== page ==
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Genetics. 1997 Dec;147(4):1817-28.

Patterns of mitochondrial variation within and between African malaria vectors, Anopheles gambiae and An. arabiensis, suggest extensive gene flow.

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  • 1Centers for Disease Control and Prevention, Division of Parasitic Diseases, Chamblee, Georgia 30341, USA.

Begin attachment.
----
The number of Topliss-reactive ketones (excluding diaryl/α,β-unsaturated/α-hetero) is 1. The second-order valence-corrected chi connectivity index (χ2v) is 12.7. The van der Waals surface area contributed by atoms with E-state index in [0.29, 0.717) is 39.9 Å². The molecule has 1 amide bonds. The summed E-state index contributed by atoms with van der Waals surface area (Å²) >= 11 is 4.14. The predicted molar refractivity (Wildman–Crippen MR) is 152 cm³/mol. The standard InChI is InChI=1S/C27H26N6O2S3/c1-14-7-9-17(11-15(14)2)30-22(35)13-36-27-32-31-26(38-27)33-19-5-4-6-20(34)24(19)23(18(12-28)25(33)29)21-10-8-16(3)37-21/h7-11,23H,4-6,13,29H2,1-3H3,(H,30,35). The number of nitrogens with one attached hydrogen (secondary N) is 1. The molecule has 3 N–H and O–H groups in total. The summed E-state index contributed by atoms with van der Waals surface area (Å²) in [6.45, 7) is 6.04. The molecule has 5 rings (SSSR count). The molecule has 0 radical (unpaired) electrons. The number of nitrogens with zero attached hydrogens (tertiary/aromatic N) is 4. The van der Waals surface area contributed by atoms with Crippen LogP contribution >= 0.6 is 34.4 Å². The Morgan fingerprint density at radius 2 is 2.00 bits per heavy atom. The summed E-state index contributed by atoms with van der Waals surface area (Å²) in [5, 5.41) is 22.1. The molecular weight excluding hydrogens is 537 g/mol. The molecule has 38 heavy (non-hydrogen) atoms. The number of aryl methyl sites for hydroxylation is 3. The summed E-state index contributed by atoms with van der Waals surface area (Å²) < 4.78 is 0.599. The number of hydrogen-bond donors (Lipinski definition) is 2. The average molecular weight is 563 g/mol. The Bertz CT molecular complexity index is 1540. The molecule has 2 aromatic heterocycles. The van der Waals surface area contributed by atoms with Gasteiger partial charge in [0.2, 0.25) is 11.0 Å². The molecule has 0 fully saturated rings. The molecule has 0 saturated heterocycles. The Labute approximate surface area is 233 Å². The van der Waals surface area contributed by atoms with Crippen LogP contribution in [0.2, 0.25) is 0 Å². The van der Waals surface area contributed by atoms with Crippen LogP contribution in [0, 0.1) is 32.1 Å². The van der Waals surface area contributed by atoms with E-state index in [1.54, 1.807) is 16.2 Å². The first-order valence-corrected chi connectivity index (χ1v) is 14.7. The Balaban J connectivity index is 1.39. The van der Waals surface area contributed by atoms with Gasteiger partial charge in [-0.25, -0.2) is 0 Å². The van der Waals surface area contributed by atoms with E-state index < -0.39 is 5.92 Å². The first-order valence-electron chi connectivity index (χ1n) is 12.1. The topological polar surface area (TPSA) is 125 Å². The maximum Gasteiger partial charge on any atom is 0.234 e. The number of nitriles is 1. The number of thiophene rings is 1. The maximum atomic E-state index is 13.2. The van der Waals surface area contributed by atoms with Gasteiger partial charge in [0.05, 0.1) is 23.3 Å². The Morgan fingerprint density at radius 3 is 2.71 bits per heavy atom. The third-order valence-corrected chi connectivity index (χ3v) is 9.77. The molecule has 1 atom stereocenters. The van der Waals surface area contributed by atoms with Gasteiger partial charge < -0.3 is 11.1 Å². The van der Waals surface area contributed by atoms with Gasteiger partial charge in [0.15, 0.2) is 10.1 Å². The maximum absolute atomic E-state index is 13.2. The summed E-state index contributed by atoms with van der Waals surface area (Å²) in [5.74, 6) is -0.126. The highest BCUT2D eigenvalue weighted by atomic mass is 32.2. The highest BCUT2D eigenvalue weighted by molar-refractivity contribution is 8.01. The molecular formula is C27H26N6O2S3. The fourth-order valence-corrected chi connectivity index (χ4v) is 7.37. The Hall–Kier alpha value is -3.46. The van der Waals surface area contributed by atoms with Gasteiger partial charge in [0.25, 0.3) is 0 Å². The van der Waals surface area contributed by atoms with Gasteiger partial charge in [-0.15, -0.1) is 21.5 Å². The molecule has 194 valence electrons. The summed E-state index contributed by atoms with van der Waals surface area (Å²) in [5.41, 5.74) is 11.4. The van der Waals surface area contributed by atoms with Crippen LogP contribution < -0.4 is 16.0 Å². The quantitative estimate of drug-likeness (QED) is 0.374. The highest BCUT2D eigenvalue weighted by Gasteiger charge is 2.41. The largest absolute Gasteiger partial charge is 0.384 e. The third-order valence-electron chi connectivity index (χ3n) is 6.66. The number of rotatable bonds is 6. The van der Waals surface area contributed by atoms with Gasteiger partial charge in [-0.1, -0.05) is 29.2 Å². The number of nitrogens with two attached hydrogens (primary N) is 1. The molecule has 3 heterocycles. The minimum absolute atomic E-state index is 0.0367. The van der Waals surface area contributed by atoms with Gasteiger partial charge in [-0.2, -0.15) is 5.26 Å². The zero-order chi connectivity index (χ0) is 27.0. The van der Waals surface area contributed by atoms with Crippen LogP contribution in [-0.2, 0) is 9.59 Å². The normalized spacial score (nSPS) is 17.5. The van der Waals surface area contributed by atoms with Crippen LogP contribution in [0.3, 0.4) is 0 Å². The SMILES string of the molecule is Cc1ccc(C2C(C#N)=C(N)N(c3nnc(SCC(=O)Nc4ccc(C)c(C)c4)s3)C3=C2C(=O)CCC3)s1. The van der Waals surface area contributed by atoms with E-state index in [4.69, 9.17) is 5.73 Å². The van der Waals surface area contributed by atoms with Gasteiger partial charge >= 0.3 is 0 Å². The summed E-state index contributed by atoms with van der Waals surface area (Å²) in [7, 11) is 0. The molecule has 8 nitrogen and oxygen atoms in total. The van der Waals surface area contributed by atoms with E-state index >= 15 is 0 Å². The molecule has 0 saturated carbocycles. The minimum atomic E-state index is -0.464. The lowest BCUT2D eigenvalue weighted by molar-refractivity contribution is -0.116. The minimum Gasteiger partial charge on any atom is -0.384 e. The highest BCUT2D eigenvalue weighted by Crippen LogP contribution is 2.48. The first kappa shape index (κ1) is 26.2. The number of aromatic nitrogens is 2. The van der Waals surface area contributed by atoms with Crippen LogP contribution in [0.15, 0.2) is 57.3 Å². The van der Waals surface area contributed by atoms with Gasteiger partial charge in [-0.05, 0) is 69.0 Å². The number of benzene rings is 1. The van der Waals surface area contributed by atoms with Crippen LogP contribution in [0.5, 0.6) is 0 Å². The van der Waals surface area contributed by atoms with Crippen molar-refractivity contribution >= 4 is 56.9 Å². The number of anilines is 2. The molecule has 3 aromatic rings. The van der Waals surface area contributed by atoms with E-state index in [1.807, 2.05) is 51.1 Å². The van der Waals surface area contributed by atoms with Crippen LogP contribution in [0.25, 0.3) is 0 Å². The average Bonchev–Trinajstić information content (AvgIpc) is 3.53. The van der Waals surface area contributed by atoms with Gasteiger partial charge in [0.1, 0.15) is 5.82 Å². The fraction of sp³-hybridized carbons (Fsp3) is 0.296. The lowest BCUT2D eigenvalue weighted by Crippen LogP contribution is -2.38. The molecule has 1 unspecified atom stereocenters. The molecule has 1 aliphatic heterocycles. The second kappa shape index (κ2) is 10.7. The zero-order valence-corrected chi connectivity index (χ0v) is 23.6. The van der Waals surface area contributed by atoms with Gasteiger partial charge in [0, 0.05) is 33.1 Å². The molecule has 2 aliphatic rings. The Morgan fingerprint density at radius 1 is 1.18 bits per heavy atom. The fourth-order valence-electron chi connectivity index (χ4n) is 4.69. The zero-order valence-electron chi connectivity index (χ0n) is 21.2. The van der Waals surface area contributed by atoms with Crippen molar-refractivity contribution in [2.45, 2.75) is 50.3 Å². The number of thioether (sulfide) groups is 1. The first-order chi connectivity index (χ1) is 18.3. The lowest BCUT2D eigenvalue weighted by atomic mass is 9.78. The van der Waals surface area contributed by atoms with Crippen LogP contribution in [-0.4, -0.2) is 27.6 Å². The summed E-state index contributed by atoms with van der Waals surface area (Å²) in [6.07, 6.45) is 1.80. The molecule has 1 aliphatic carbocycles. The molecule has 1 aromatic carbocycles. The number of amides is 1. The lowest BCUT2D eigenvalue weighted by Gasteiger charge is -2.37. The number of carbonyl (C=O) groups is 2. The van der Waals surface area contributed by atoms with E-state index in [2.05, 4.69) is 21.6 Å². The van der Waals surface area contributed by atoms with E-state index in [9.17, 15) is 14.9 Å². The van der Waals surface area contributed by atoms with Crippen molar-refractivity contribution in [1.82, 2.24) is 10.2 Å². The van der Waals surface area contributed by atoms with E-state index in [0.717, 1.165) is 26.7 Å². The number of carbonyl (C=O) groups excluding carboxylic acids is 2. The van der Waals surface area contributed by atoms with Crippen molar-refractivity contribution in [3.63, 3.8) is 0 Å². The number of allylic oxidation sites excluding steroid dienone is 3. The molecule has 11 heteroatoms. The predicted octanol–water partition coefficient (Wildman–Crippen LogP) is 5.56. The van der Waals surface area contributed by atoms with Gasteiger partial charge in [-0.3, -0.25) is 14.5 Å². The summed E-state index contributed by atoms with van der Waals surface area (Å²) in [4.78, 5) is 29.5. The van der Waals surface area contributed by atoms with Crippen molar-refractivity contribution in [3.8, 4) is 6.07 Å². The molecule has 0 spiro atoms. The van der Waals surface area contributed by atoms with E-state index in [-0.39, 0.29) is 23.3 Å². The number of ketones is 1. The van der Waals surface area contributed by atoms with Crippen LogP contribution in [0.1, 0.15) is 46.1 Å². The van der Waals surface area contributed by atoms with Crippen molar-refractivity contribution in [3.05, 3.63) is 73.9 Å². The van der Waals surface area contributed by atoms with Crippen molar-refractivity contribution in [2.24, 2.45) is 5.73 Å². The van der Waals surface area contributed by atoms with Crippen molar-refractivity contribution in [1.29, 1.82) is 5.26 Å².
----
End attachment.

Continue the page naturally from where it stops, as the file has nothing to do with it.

Anopheles gambiae and An. arabiensis are mosquito species responsible for most malaria transmission in sub-Saharan Africa. They are also closely related sibling species that share chromosomal and molecular polymorphisms as a consequence of incomplete lineage sorting or introgressive hybridization. To help resolve these processes, this study examined the partitioning of mtDNA sequence variation within and between species across Africa, from both population genetic and phylogeographic perspectives. Based on partial gene sequences from the cytochrome b, ND1 and ND5 genes, haplotype diversity was high but sequences were very closely related. Within species, little or no population subdivision was detected, and there was no evidence for isolation by distance. Between species, there were no fixed nucleotide differences, a high proportion of shared polymorphisms, and eight haplotypes in common over distances as great as 6000 km. Only one of 16 shared polymorphisms led to an amino acid difference, and there was no compelling evidence for nonneutral variation. Parsimony networks constructed of haplotypes from both species revealed no correspondence of haplotype with either geography or taxonomy. This trend of low intraspecific genetic divergence is consistent with evidence from allozyme and microsatellite data and is interpreted in terms of both extensive gene flow and recent range expansion from relatively large, stable populations. We argue that retention of ancestral polymorphisms is a plausible but insufficient explanation for low interspecific genetic divergence, and that extensive hybridization is a contributing factor.

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